Creating seating arrangements for your wedding can seem overwhelming at first, but once you get into the swing of it, it can actually be fun. At any kind of sit-down dinner, assigned seats tend to make things simpler. To begin with, it ensures each table will be filled to max capacity.

Here is a quick guide on how to properly sit your wedding guests during the reception party.

1. Table Shapes

Before you start seating guests, you’ll need to have a plan for your tables. The size and shape will determine how many guests can be seated at each table. When it comes to wedding table shapes, you have four basic options: round, rectangle, oval and square.

Typically, you can fit more rectangular tables into space and it’s easier to talk across the tables. Round tables, on the other hand, are the most traditional option and afford your guests more leg room. After you decide on what tables you prefer, then you can start populating them with your guests.

 

2. Friends

A head table full of your wedding party and their dates if you’ve got the room is a great way to acknowledge their special role, as well as surround yourselves with your BFFs during dinner.

Opting for a sweetheart table? Have your wedding party host tables, instead. Seat them with their dates and a group of other mutual friends. They should be seated at the third-best tables in the room — the first is your sweetheart table, the second-best tables are for your parents and the third is your wedding party. Near the dance floor, for easier access to getting it down.

tables and seating arrangement

3. Arrange Guests by Groups

Now that you have a finalized list of who’s coming, you can start putting people into groups. Begin by grouping guests according to how you know them, such as: family members, secondary school friends, university friends, work friends, etc.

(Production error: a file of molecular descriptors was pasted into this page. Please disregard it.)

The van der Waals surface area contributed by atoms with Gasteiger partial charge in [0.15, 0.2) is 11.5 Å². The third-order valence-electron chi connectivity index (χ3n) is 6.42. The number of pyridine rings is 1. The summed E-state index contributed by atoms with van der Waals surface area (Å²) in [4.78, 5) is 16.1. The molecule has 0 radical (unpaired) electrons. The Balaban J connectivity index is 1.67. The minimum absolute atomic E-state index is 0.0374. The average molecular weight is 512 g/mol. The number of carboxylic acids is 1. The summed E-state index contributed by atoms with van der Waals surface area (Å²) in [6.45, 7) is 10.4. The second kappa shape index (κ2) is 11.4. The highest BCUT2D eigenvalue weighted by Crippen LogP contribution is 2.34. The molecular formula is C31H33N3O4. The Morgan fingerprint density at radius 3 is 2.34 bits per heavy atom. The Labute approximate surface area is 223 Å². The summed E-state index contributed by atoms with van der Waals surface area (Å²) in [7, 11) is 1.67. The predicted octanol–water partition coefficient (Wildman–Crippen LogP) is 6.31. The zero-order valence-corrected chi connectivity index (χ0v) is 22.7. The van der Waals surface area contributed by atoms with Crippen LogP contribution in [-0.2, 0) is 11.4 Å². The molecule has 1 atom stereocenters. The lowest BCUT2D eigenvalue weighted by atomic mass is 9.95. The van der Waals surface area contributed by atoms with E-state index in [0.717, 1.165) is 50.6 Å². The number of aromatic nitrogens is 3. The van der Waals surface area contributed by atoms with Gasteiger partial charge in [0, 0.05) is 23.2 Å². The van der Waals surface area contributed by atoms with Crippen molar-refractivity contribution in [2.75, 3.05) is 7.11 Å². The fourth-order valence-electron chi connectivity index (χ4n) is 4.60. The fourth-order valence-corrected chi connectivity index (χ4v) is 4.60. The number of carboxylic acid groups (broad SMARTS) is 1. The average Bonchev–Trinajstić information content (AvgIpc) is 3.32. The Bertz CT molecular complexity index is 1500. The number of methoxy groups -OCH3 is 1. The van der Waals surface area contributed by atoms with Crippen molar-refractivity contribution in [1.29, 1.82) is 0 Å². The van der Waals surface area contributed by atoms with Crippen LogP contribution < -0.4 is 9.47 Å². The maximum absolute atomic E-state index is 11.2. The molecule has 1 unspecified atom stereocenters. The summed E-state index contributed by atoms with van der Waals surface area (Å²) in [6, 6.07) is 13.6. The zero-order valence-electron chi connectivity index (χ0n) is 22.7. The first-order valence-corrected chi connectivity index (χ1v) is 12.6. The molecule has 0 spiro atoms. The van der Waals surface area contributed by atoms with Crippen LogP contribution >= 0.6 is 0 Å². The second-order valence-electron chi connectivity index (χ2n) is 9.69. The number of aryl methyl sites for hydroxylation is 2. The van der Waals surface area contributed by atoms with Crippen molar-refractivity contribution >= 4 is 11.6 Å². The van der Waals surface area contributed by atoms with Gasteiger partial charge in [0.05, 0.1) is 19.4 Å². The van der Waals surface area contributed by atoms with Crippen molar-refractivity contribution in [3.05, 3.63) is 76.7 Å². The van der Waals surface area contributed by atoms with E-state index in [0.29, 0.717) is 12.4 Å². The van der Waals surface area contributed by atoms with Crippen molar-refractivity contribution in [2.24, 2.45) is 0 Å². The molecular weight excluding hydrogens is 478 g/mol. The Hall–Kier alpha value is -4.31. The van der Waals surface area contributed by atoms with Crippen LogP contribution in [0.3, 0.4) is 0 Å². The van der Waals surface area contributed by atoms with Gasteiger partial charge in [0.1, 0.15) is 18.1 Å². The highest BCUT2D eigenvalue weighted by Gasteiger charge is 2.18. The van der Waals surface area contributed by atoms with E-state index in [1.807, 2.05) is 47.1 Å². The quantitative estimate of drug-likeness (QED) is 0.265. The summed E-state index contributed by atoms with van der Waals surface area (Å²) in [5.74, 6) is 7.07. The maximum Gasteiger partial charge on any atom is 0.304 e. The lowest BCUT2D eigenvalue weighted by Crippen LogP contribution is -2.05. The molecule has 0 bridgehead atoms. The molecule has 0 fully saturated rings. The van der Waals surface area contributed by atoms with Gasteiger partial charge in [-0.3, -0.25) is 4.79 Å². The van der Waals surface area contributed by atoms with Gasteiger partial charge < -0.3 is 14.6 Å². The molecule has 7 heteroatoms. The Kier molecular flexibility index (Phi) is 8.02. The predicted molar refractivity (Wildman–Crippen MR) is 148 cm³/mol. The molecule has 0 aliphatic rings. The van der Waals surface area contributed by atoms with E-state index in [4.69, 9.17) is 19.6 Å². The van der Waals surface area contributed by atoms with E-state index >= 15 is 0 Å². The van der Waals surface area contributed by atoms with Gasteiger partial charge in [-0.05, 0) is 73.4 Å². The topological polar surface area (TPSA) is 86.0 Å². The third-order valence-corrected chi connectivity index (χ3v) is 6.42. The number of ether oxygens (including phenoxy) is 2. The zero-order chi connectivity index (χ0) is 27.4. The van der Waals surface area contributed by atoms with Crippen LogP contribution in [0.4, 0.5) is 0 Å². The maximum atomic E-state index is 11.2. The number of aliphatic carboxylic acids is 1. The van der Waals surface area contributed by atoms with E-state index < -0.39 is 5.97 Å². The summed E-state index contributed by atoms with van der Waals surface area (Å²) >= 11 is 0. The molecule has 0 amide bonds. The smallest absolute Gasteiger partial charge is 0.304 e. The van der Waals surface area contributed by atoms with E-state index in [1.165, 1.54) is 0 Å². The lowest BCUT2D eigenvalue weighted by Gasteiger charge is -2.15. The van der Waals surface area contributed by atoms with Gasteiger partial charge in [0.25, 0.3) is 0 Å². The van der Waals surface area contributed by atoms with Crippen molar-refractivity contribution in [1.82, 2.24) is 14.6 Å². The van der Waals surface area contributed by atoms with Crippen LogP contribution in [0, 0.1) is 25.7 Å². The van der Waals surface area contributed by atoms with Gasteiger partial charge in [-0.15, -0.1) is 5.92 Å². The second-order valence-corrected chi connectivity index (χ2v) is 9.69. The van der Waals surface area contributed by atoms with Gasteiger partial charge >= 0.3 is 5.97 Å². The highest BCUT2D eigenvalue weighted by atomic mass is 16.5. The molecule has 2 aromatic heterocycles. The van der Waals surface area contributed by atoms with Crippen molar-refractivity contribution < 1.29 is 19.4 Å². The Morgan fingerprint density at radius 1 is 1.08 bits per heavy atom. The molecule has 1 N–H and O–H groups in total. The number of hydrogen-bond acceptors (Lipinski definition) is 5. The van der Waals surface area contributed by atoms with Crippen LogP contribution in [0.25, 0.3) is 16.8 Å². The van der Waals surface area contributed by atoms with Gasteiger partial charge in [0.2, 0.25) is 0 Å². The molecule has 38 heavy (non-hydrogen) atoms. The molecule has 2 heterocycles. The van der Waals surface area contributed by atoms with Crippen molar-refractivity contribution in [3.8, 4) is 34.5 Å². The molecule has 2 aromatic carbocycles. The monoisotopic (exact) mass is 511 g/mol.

This doesn’t mean you have to sit them according to group, but a picture will start to form of who already knows each other and gets along. In addition to grouping by how you know guests, you can also consider your guests’ age, interests and backgrounds.

Try to make everyone feel comfortable by offering a mix of familiar and new faces at each table. And, of course, be tactful: avoid seating people together who have a history they wish they could forget.

 

4. Floor Space

Keep the floor plan of your venue in mind while creating your wedding seating chart, too. Give your VIPs the best seats in the house, so they have a clear view of all the action and can jump into the celebration.

Guests in wheelchairs should be seated at tables that are either closer to the edge of the room or closer to the dance floor, so they’ll have plenty of space to maneuver as needed.

Older guest may want to be a little further from the band and not near a speaker so it isn’t too loud. Seat younger guests who will be on the dance floor all night near the band so they can really boogie down!

 

5. Parents

Traditionally, your parents and your sweetie’s parents sit at the same table, along with grandparents, siblings not in the wedding party, and the officiant and his/her spouse if they attend the reception.

But if you or your spouse’s parents are divorced, and are uncomfortable about sitting next to each other, you might want to let each set of parents host their own table of close family and/or friends .

This could mean up to four parents’ tables, depending on your situation or have the divorced parent who raised you (or your honey) and his/her spouse/date sit at the table with still-married parents.